In Business This Week: HEADLINER
JOHN McCOY: THE REAL HUNGRY McCOY
Banc One's empire-building chairman is at it again. On Oct. 20, John McCoy announced a $3 billion stock swap to reel in New Orleans-based First Commerce, with $9.3 billion in assets.
The First Commerce buy is an unusually large one for McCoy. He has snapped up over 60 banks in the past decade, but many of them had fewer than $1 billion in assets. Indeed, McCoy has sat out much of the current wave of bank mergers. "There are certain prices for banks that we won't go over," he says. But he wanted First Commerce to get a big chunk of the lucrative New Orleans market, says Sandra Flannigan, a regional bank analyst at Merrill Lynch. The deal also gives him a staging area for any further forays in the South.
McCoy has been adding to other parts of his kingdom of late. In June, he bought First USA, the nation's fourth-largest issuer of Visa and MasterCard credit cards, for $9 billion. So Banc One seems to be in a buying mood again. But this time around, McCoy is carrying a big stick.EDITED BY KELLEY HOLLAND By Peter GaluszkaReturn to top
A JUMBO JOLT AT BOEING
BOEING SAW CLOUDS ON THE horizon but didn't expect so much turbulence. On Oct. 3, the jetmaker had warned snafus would require it to halt production on 747 jumbos and its newest 737s. Even so, investors were shocked on Oct. 22 when Boeing said it would take a $1.6 billion pretax charge and report a third-quarter loss. Boeing shares fell 7.6% on the news, to 497/8. The culprit: parts shortages and labor problems spawned by the massive production ramp-up to handle record orders. Nicholas Heymann of Prudential Securities expects a $501 million deficit for the quarter and 1997 profits of $1.1 billion, down from his earlier estimate of $2.1 billion. He says 1998 profits could also take a billion-dollar hit.EDITED BY KELLEY HOLLANDReturn to top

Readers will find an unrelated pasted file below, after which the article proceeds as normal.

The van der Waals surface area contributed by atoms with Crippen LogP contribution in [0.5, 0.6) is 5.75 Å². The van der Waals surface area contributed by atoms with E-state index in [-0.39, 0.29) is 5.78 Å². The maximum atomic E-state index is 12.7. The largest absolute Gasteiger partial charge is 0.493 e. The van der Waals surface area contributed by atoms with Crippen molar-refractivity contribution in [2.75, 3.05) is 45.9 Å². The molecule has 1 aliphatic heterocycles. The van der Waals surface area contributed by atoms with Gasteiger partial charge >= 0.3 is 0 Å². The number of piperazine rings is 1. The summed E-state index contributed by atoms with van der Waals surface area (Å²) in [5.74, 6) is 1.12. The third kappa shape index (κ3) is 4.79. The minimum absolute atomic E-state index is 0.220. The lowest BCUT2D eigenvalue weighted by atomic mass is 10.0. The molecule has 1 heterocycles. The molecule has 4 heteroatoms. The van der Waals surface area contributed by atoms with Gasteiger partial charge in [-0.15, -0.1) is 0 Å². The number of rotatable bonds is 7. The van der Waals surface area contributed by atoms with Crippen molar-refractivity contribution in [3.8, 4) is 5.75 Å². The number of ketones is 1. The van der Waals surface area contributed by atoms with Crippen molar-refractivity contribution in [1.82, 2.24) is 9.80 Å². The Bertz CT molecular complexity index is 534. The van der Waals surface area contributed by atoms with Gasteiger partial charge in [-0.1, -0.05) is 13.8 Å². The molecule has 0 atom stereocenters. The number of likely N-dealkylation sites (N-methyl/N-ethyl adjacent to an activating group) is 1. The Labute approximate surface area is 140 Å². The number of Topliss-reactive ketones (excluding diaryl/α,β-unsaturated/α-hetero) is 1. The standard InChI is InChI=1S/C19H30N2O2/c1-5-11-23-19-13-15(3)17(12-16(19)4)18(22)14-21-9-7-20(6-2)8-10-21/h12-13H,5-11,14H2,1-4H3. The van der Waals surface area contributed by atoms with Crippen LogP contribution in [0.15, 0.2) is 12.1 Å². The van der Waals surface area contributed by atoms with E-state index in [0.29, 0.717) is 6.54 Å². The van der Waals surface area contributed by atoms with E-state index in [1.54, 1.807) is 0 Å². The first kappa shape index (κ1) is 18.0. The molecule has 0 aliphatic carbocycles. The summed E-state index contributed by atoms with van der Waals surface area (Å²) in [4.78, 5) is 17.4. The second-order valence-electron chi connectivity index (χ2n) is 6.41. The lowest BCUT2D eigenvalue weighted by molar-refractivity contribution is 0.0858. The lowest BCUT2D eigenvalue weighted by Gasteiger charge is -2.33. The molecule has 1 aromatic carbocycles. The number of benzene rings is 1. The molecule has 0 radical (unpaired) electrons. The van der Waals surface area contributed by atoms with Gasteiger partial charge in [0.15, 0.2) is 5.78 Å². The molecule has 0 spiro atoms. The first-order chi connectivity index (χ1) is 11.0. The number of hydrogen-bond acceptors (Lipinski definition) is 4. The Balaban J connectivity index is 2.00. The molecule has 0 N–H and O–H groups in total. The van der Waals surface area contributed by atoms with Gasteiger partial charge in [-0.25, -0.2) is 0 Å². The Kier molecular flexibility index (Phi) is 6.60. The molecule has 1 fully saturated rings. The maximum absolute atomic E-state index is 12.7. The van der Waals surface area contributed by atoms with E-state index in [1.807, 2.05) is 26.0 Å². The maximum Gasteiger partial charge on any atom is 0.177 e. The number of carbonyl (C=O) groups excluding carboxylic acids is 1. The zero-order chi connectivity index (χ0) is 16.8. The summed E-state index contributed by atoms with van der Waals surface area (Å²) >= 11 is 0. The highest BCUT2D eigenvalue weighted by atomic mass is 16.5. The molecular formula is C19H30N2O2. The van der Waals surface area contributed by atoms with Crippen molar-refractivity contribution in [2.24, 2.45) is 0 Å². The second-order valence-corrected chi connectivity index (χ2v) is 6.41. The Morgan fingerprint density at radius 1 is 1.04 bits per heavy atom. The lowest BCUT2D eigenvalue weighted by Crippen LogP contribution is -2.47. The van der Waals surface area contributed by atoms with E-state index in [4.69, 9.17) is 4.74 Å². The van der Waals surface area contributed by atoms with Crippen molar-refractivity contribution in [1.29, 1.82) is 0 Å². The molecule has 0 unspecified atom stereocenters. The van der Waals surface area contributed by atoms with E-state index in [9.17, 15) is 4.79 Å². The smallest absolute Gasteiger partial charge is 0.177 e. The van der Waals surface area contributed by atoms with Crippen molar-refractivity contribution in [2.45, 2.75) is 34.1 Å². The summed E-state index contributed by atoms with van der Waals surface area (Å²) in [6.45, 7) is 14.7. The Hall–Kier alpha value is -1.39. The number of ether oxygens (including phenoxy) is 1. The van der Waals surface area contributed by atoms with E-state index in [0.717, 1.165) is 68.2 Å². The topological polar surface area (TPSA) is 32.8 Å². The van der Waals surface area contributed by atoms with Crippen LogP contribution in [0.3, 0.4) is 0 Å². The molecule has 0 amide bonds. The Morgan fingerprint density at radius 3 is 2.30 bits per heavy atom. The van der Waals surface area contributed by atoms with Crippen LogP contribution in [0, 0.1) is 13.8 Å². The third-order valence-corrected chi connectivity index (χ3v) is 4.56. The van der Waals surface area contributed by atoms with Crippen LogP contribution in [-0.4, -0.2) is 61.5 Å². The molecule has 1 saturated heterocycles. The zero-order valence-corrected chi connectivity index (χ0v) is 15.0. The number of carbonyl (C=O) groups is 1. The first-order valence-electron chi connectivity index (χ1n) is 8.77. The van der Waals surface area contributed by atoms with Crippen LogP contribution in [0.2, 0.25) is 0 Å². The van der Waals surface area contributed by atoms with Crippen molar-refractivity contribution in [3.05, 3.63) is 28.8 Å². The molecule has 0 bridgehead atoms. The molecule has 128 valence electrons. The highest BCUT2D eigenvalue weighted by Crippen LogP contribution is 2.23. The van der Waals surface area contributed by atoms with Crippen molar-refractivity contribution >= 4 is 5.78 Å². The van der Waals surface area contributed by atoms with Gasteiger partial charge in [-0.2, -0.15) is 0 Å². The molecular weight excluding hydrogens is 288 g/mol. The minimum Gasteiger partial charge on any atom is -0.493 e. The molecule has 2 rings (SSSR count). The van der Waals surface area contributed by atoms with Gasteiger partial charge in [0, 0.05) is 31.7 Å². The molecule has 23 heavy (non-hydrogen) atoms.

FIDELITY SETTLES ITS FRAUD SUIT
FIDELITY INVESTMENTS ENDED one of the most serious lawsuits ever to face the mutual-fund industry on Oct. 21 by agreeing to pay $10 million to settle a fraud case against Jeffrey Vinik. At issue: whether the former Magellan fund manager intentionally misled investors in Micron Technology when he made public statements in late 1995 saying he liked the stock while he secretly sold shares. Some attorneys say similar suits could follow. But Stuart H. Savett, a plaintiff's attorney in the case, says that is unlikely since few fund managers can move stocks with public comments.EDITED BY KELLEY HOLLANDReturn to top
CITI SHARPENS THE AX
AFTER LONG WARNING THAT cost cuts were ahead, Citicorp said on Oct. 21 it would order layoffs that would cut 7,500 jobs. Citi will take an $889 million charge. Third-quarter net income of $1.1 billion was up 14% from 1996, down 45% after the charge. Still, Wall Street loved the plan. "What investors are looking for is strong expense controls," says Stanley August, managing director of financial services research at First Union. Says a major stockholder: "Citi has revenue growth most banks dream of, but they have had expense growth that no banks would envy."EDITED BY KELLEY HOLLANDReturn to top